Those Cruel 'Hyper-Carnivores' Attacked Hungry Mammoths And Kept The Environment Balanced
Those huge mammoths, now, were giants devouring vegetation in the Pleistocene period.
So how on earth did the planet survive, without those mammoths ravaging the earth?
Scientists explain that there were predatory animals, the hungry carnivores, who just attacked the vegetarians and kept them in check, according to HNGN.
So the brutality of the saber-toothed tigers, for instance, had a role to play. They helped to shape the ecosystem in the Pleistocene epoch from 1.8 million to 11,500 years ago, the University of California, Los Angeles, reported.
The entire food chain is a cycle, of course. The larger carnivores were fodder for smaller animals, but the destruction of the larger herbivores helped the smaller animals too to retain their fodder.
The research is interesting with far-reaching implications of the kind of animals that have evolved since then---but face totally different circumstances today.
"Recreating these [Pleistocene] communities is not possible, but their record of success compels us to maintain the diversity we have and rebuild it where feasible," the researchers wrote.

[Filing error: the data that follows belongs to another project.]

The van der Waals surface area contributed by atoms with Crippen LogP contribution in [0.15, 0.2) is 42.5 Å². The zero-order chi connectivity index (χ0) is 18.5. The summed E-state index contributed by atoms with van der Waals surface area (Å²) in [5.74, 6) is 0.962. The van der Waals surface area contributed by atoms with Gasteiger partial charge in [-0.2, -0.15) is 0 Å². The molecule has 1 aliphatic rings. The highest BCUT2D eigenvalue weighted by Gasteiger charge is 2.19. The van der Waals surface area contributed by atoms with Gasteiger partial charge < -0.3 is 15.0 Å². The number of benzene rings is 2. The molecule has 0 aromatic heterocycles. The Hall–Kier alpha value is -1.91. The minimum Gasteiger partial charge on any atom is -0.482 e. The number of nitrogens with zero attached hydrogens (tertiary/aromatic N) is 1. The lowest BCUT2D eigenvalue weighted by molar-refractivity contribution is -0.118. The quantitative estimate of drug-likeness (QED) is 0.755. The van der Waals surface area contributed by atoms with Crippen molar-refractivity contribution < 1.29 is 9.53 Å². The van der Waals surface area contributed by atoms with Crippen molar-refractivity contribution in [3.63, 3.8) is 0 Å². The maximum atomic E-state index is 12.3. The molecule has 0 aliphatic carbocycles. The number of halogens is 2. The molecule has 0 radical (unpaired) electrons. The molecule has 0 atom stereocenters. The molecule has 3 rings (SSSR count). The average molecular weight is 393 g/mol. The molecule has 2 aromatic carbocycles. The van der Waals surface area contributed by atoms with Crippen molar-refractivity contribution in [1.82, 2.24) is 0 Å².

While those carnivores were huge, attacking the mammoths and mastodons with ease, they in turn were kept in check by even larger and more cruel prey.
"Based on observations of living mega-herbivores, such as elephants, rhinos, giraffes and hippos, scientists have generally thought that these species were largely immune to predation, mainly because of their large size as adults and strong maternal protection of very young offspring," said Van Valkenburgh, from the UCLA College's department of ecology and evolutionary biology. "Data on modern lion kills of elephants indicates that larger prides are more successful and we argue that Pleistocene carnivore species probably formed larger prides and packs than are typically observed today -- making it easier for them to attack and kill fairly large juveniles and young adult mega-herbivores."
The findings were published in a recent edition of the journal Proceedings of the National Academy of Sciences.